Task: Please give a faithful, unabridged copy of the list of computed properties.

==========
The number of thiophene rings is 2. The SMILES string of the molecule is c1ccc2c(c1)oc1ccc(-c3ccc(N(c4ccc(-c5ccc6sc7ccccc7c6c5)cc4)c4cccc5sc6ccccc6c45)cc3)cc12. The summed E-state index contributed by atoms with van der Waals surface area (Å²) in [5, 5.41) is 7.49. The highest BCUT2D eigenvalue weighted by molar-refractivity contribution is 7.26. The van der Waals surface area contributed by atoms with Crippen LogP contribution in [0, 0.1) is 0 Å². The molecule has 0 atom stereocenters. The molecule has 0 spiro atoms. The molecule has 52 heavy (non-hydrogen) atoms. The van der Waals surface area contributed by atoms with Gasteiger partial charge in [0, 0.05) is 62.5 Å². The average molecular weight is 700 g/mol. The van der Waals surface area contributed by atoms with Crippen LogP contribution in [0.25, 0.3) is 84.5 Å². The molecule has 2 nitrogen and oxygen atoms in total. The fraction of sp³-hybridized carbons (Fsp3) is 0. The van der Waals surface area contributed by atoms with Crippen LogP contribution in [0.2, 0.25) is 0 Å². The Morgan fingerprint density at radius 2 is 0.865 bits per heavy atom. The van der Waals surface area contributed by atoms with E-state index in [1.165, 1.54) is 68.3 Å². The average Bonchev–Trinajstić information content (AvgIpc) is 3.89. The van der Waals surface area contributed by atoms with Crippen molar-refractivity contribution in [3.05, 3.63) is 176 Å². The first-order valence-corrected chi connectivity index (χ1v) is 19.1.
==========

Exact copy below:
The number of thiophene rings is 2. The SMILES string of the molecule is c1ccc2c(c1)oc1ccc(-c3ccc(N(c4ccc(-c5ccc6sc7ccccc7c6c5)cc4)c4cccc5sc6ccccc6c45)cc3)cc12. The summed E-state index contributed by atoms with van der Waals surface area (Å²) in [5, 5.41) is 7.49. The highest BCUT2D eigenvalue weighted by molar-refractivity contribution is 7.26. The van der Waals surface area contributed by atoms with Crippen LogP contribution in [0, 0.1) is 0 Å². The molecule has 0 atom stereocenters. The molecule has 0 spiro atoms. The molecule has 52 heavy (non-hydrogen) atoms. The van der Waals surface area contributed by atoms with Gasteiger partial charge in [0, 0.05) is 62.5 Å². The average molecular weight is 700 g/mol. The van der Waals surface area contributed by atoms with Crippen LogP contribution in [0.25, 0.3) is 84.5 Å². The molecule has 2 nitrogen and oxygen atoms in total. The fraction of sp³-hybridized carbons (Fsp3) is 0. The van der Waals surface area contributed by atoms with Crippen LogP contribution in [0.2, 0.25) is 0 Å². The Morgan fingerprint density at radius 2 is 0.865 bits per heavy atom. The van der Waals surface area contributed by atoms with E-state index in [1.165, 1.54) is 68.3 Å². The average Bonchev–Trinajstić information content (AvgIpc) is 3.89. The van der Waals surface area contributed by atoms with Crippen molar-refractivity contribution in [3.05, 3.63) is 176 Å². The first-order valence-corrected chi connectivity index (χ1v) is 19.1.